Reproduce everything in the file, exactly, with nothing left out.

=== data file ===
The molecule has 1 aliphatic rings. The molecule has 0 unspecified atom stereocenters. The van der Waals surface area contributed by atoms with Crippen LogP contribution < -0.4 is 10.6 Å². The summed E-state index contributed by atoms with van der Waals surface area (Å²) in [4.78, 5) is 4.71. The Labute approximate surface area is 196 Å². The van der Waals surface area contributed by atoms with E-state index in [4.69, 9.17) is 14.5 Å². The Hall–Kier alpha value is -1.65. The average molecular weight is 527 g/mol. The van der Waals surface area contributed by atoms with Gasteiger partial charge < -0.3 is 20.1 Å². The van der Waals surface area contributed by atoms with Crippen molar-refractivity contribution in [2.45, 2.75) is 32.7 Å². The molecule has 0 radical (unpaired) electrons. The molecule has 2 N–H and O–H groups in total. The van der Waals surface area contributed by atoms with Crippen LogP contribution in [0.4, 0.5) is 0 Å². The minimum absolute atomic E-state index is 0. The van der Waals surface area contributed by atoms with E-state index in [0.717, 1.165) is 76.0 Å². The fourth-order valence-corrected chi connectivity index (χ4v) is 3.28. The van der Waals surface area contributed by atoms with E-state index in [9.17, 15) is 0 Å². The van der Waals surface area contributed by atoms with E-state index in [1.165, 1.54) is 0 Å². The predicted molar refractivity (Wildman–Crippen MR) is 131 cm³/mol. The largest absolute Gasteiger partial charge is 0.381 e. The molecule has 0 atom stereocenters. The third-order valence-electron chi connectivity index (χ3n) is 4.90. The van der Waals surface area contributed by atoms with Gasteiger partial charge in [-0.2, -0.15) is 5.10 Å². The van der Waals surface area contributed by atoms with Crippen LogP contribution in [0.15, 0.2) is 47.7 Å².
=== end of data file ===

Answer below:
The molecule has 1 aliphatic rings. The molecule has 0 unspecified atom stereocenters. The van der Waals surface area contributed by atoms with Crippen LogP contribution < -0.4 is 10.6 Å². The summed E-state index contributed by atoms with van der Waals surface area (Å²) in [4.78, 5) is 4.71. The Labute approximate surface area is 196 Å². The van der Waals surface area contributed by atoms with E-state index in [4.69, 9.17) is 14.5 Å². The Hall–Kier alpha value is -1.65. The average molecular weight is 527 g/mol. The van der Waals surface area contributed by atoms with Gasteiger partial charge < -0.3 is 20.1 Å². The van der Waals surface area contributed by atoms with Crippen molar-refractivity contribution in [2.45, 2.75) is 32.7 Å². The molecule has 0 radical (unpaired) electrons. The molecule has 2 N–H and O–H groups in total. The van der Waals surface area contributed by atoms with Crippen LogP contribution in [0.4, 0.5) is 0 Å². The minimum absolute atomic E-state index is 0. The van der Waals surface area contributed by atoms with E-state index in [0.717, 1.165) is 76.0 Å². The fourth-order valence-corrected chi connectivity index (χ4v) is 3.28. The van der Waals surface area contributed by atoms with E-state index in [9.17, 15) is 0 Å². The van der Waals surface area contributed by atoms with E-state index in [1.165, 1.54) is 0 Å². The predicted molar refractivity (Wildman–Crippen MR) is 131 cm³/mol. The largest absolute Gasteiger partial charge is 0.381 e. The molecule has 0 atom stereocenters. The third-order valence-electron chi connectivity index (χ3n) is 4.90. The van der Waals surface area contributed by atoms with Gasteiger partial charge in [-0.2, -0.15) is 5.10 Å². The van der Waals surface area contributed by atoms with Crippen LogP contribution in [0.15, 0.2) is 47.7 Å².